In what is another in a growing number of setbacks for the liberal policy called affirmative action, the Supreme Court ruled in a 6-2 vote to uphold an amendment to the Michigan constitution banning preferential treatment based on race, gender, national origin or ethnicity. The amendment was added to Michigan’s constitution in 2006 by a statewide vote.
The decision is expected to pave the way for other states to forbid public colleges from considering minority status or gender when choosing new students, or employers from taking into account race when hiring or contracting.
There are eight states nationwide which ban affirmative action programs. California briefly considered a law which would renege on its present ban on affirmative action, but dropped the plan, leaving California as a non-affirmative action haven.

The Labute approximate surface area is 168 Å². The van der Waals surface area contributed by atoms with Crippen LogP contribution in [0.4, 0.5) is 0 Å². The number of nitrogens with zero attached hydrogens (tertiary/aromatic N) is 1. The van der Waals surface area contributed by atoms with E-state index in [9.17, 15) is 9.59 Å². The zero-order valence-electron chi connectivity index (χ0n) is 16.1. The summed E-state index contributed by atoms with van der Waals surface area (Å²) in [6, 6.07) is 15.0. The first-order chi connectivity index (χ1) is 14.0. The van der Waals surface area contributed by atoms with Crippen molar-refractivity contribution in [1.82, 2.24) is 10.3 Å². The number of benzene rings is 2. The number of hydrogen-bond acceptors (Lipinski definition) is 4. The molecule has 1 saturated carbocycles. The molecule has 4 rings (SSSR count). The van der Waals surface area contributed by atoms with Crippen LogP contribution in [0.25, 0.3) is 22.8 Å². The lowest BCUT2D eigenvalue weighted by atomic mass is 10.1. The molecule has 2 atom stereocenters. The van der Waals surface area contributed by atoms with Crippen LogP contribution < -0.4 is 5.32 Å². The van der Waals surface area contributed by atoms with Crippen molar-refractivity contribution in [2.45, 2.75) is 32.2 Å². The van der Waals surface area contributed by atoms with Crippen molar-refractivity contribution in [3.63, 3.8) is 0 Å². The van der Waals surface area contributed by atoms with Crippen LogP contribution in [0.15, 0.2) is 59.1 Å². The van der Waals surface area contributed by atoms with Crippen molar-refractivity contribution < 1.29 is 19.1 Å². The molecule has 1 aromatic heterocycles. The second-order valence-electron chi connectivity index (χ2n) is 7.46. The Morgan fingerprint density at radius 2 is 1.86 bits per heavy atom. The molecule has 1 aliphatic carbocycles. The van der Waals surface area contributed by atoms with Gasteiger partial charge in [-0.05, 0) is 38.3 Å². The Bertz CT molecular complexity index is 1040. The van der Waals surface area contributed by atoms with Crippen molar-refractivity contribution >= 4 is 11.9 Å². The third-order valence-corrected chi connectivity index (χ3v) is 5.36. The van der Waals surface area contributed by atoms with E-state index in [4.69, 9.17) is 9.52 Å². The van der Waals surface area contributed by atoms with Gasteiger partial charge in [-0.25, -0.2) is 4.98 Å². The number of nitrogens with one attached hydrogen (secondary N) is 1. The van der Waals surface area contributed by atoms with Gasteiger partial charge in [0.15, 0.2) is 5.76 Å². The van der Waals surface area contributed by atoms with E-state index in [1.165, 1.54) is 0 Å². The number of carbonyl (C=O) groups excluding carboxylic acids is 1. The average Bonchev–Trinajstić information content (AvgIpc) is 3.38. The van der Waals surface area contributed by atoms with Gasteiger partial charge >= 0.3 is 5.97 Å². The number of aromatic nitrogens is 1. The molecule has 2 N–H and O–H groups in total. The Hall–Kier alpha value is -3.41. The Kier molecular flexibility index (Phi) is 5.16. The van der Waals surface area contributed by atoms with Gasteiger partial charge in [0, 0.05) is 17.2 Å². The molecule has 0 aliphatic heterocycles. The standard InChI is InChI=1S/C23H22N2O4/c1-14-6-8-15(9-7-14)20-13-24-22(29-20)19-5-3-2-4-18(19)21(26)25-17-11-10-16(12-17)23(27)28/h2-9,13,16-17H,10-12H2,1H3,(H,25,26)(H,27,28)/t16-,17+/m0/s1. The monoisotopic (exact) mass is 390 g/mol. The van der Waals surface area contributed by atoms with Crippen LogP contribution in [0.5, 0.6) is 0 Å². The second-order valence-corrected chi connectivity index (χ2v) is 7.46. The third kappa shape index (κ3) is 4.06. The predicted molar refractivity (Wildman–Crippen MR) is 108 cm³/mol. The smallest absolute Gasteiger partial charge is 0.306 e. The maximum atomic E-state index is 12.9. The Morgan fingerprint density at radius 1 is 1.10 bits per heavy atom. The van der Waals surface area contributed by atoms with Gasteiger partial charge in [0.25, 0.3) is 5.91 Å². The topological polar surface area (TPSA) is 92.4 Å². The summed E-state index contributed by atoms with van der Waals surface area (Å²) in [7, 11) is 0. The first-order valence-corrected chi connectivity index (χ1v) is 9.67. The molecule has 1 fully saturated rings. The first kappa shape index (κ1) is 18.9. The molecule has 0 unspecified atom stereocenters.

The ruling sends a clear message to opponents of racial preference programs, giving to them a push towards fighting for more states to amend their constitutions to ban affirmative action.
“The Supreme Court has made it clear that there’s no constitutional problem with banning preferential treatment… and that federal, state and local governments who want to do that can do so — and I hope that they will,” said Roger Clegg, president and general counsel of the Center for Equal Opportunity.
“The most important takeaway from this is that more states should do what Michigan has done,” Clegg added.